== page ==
For a long time now I've been enthralled with the image of Scheherezade
the story teller, telling stories not just to save her life, but to save
the lives of her sisters, all of whom King Sharyar wants to kill, in revenge
for his first wife's infidelity.
But Scheherezade's project is more complex even than that; she is making love, both
literally and figuratively, while she's weaving her tales. So storytelling and sisterhood
(or political or social activism of any sort) and wily ways are all connected to the great
human theme of love. What more could you want?
I got the bug and have now written two series of interconnected stories. The
first centers around a family at the turn of the last century but one--1900.
The family owns a shipping business in Boston and lives in Cambridge.
Visitors from around the world come to the house and tell their stories;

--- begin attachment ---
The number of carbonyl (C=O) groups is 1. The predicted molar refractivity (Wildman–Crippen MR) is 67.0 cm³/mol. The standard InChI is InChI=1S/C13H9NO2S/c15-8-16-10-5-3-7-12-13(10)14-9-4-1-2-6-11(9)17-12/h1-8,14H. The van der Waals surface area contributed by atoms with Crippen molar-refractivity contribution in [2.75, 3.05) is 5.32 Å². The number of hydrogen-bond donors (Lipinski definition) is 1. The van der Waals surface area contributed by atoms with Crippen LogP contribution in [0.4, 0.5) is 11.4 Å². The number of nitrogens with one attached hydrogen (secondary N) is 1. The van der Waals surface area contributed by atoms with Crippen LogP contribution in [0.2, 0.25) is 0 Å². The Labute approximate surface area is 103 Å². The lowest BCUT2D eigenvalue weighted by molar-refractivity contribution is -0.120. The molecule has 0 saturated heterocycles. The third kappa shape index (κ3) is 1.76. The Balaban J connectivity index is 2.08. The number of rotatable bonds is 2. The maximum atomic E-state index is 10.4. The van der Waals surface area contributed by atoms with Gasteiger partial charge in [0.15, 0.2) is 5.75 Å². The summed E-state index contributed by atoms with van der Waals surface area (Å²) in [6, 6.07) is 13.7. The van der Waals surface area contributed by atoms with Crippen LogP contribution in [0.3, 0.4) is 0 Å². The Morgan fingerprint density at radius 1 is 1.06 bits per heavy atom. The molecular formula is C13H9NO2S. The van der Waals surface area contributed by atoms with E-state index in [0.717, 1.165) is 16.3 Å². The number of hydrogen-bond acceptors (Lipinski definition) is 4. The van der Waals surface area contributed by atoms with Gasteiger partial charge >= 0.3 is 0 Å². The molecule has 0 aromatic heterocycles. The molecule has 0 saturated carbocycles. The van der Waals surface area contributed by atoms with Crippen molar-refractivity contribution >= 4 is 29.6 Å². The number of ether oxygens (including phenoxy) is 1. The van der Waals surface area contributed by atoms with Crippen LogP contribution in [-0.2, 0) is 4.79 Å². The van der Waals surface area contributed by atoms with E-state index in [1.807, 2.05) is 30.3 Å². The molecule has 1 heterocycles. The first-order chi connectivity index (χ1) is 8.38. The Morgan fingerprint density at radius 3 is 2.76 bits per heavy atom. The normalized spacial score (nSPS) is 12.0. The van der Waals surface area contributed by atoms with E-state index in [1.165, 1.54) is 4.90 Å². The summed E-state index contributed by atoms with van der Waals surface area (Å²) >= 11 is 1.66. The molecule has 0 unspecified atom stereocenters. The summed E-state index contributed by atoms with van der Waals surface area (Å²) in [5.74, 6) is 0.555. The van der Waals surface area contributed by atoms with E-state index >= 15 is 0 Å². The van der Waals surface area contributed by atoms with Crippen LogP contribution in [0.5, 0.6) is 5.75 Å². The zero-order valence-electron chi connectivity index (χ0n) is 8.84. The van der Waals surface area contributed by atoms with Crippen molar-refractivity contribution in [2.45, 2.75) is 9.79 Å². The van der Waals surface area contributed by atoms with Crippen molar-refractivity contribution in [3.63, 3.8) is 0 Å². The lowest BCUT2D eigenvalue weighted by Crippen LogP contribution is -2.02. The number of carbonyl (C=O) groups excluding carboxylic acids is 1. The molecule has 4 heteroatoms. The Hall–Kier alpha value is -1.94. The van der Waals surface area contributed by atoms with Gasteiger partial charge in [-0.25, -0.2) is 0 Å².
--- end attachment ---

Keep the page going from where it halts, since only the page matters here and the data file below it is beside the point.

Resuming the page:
at other times the children, brother and sister, whisper tales to each
other late at night, via the heat duct that runs from one bedroom to the
other. There are stories of their father's youth in late 1800's Paris,
and the woman whom he loved there; one direct from India in real Arabian
Nights fashion, the story of a frustrated lover who must wander the world
before he may return to his forbidden beloved; stories of old New England,
trappers and carpenters and witches who live far away from the towns,
visited only by Indians and renegades.
The second story cycle is closer to home, and is the collection of stories told to a young
girl in her dreams, by the boy who has died and given his heart, literally, to her. He
tells her stories to keep her alive, and thereby takes her to magical places full of fairies
and talking animals and enchanted forests.